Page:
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What is felon and how to treat it
What is felon and how to treat it

If you do not recognize the problem in time and do not consult a doctor, you may be left without fingers.

What is felon and how to treat it
What is felon and how to treat it

Panaritium Felon - StatPearls - NCBI Bookshelf is an acute inflammation of tissues at the tip of a finger or toe. Often it is accompanied by the appearance of a subcutaneous abscess, especially if the felon is located near the nail.

It looks unpleasant.

It looks like a felon
It looks like a felon

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And it can lead to even more unpleasant consequences.

What is dangerous panaritium

The colloquial names of felon are hair, hair. They appeared due to the specific picture of the infection: the inflammation, which has engulfed the surface tissues of the finger, quickly penetrates deep through the collagen fibers. It turns out something like a purulent rod - "hair".

Moving the "hair" into the tissues can cause serious complications from Felon - Harvard Health.

  • The inflammatory process can damage the blood vessels. Because of this, the blood supply to the fingertip deteriorates or stops altogether, which is fraught with tissue necrosis. If this happens, the affected phalanges will have to be amputated.
  • Sometimes the infection spreads to the bone inside the toe. Suppuration also begins in it - osteomyelitis, dangerous by the complete destruction of bone tissue.
  • The inflammatory process can spread to the palm or hand as a whole.
  • In some cases, the infection enters the bloodstream and becomes the cause of a deadly condition called sepsis (blood poisoning).

In general, felon should be taken as seriously as possible.

How to recognize felon

Not every fingertip inflammation is dangerous. As a rule, the body can easily cope with superficial scratches and minor injuries on its own.

You can suspect the development of an acute and deep inflammatory process, which is difficult for the immune system to cope with, by the following Felon - Harvard Health symptoms:

  • The tip of the finger, especially in the affected area, swells. The skin on it stretches, becomes hard.
  • You feel a throbbing pain.
  • The place of edema turns red, becomes hot.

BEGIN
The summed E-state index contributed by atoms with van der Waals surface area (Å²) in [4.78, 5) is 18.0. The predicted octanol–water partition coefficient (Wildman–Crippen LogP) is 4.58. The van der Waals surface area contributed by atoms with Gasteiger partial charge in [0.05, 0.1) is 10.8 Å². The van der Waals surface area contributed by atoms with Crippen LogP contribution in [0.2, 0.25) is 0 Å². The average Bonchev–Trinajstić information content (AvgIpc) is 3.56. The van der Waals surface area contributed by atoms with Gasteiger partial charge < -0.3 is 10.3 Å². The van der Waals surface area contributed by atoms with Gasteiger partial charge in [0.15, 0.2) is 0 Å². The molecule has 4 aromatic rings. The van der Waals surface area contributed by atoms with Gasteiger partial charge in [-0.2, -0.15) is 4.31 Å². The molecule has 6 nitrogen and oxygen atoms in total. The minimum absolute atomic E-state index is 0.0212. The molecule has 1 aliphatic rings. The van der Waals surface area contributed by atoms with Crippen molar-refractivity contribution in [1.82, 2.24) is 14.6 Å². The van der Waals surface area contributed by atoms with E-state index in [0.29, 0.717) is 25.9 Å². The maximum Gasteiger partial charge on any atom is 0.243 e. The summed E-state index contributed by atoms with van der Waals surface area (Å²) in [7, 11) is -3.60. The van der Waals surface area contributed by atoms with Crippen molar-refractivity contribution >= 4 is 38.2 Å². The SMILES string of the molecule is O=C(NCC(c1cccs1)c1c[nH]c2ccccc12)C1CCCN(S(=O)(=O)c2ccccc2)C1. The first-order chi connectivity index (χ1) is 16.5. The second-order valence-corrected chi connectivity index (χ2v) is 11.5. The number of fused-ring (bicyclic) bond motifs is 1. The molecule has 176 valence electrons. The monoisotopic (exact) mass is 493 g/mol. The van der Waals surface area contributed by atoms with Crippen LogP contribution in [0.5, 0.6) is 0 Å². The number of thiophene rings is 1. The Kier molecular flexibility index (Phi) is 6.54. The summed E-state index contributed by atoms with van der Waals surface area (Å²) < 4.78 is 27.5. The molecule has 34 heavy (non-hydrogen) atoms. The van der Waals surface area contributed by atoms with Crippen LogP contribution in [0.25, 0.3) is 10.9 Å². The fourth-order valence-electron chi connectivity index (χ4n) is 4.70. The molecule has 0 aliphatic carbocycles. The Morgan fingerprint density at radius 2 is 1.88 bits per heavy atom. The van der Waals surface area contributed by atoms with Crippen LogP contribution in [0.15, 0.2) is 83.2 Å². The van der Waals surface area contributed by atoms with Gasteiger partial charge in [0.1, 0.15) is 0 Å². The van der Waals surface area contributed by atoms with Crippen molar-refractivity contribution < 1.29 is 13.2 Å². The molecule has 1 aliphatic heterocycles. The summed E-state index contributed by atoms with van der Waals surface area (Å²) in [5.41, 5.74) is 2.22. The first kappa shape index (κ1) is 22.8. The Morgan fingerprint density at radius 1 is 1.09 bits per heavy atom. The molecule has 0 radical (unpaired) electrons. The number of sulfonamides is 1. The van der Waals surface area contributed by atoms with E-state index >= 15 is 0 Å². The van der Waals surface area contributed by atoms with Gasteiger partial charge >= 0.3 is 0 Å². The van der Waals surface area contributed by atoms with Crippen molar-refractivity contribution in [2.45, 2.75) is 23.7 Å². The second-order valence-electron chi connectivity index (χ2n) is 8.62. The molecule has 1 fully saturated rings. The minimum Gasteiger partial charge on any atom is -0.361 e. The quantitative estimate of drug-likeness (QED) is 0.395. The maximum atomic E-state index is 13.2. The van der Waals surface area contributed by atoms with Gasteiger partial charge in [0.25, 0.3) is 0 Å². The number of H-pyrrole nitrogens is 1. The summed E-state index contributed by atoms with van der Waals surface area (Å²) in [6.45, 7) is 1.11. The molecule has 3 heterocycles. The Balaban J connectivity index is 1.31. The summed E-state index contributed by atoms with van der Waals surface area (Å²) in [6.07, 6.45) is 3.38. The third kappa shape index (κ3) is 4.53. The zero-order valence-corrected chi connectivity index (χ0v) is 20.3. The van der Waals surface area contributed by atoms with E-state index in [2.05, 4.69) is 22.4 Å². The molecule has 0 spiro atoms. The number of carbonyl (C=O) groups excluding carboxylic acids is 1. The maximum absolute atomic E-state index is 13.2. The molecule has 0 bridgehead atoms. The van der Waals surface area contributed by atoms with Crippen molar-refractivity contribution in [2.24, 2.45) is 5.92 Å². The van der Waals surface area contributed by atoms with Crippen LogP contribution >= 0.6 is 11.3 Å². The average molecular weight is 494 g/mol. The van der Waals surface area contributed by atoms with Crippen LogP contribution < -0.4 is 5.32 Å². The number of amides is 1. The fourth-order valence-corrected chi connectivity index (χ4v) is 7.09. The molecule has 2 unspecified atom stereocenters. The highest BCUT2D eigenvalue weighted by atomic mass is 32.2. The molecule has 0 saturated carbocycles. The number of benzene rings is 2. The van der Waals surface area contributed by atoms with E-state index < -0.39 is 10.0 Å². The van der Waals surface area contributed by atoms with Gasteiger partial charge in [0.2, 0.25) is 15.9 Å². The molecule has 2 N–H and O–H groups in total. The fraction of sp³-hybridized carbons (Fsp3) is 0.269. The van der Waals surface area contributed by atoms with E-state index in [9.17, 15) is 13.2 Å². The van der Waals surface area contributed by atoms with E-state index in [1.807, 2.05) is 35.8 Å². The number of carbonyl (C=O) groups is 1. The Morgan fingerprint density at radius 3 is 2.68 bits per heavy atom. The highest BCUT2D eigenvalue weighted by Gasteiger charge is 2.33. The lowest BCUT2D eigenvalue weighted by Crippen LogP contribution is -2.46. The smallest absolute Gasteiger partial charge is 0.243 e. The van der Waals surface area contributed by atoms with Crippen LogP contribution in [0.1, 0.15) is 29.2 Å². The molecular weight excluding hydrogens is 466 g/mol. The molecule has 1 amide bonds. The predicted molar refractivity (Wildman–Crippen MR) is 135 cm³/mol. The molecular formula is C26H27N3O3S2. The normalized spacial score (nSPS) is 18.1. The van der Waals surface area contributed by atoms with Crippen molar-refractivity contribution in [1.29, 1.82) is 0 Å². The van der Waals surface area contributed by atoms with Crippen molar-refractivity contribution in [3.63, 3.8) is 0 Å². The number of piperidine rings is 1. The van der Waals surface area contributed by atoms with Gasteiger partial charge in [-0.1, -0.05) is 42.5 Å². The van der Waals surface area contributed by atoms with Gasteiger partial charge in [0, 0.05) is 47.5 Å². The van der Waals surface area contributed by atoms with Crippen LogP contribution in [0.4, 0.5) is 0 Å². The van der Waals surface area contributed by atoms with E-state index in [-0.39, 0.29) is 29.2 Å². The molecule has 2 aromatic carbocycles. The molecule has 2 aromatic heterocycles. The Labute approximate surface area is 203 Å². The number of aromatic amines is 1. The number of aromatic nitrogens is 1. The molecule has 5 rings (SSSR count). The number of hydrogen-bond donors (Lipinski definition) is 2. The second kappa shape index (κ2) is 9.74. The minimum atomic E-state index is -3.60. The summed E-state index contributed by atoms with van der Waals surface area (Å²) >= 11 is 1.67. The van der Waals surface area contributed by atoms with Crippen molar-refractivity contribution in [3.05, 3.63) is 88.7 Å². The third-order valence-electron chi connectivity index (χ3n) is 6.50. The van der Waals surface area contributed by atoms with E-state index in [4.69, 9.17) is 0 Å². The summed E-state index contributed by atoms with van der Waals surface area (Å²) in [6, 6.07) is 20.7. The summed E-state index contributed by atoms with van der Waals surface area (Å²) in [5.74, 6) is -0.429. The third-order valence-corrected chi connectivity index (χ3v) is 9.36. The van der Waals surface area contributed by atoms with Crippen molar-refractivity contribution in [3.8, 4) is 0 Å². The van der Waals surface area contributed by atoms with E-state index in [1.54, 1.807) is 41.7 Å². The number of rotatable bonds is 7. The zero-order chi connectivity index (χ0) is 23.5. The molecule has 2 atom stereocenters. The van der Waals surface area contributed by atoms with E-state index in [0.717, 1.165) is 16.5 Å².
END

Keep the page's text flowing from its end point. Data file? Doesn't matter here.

• A "pocket" full of thick yellowish-white fluid appears under the skin - this is pus.
  • As the felon develops, the tip of the finger begins to grow numb.
  • When trying to bend the finger, pain is felt.

What to do if a felon popped up

Sometimes the inflammation goes away on its own. Within 2-3 days, the stretched skin bursts, pus flows out, and the recovery process begins. Perhaps your infection will follow the same optimistic scenario. But keep in mind that felon is a tape measure: at any moment it may turn out that the inflammation has gone too far.

Under no circumstances should you squeeze out the pus yourself: you can damage the blood vessels passing nearby, and the infection will enter the bloodstream.

Go to the nearest emergency room or surgeon immediately if Felon Infection: Care Instructions - My Health Alberta:

  • the pain in the finger increased sharply, it became difficult to endure;
  • you notice that red streaks began to spread across the skin from the site of inflammation (this is the first sign of blood poisoning);
  • you have a fever - your body temperature has risen above 37.8 ° C.

In general, doctors recommend Felon - StatPearls - NCBI Bookshelf not to take risks and seek help (to a therapist, surgeon, emergency room) as soon as you notice the development of a purulent process on your finger.

The recipe for guaranteed and quick getting rid of panaritium is simple: go to the doctor and follow his instructions.

How to treat felon

If the suppuration has not yet occurred, your doctor will prescribe an antibiotic ointment to stop the inflammation. Also, a doctor may recommend warm salt baths: they also help to destroy the bacteria that caused the problem.

In the event that pus has already appeared inside the finger, drainage will need to be performed. The surgeon will anesthetize the finger, make a small incision on it, remove the accumulated purulent discharge and treat the wound, then covering it with a gauze bandage. Next, your doctor will tell you how often you need to change the dressing and how to treat the affected area to speed up healing.

Where does felon come from and how to prevent it

Bacteria, most commonly Staphylococcus aureus, cause inflammation on the finger. Normally, it lives on the skin and healthy mucous membranes. But in some cases, for example, when it gets under the skin, microbes begin to multiply actively. This is how an infection occurs.

Bacteria can get inside the tissues of the finger from any penetrating wound, even the smallest: a splinter, bite, cut, puncture.

Hence the most important rule of prevention: try not to injure your hands. If you have dangerous physical work (for example, you are sawing wood, removing garbage or dry grass), do it with protective gloves.

Having received a cut, splinter or puncture, be sure to wash the wound with warm water and soap and treat it with any of the over-the-counter pharmacy antiseptics: chlorhexidine, green tea, iodine, or an aqueous solution of furacilin.

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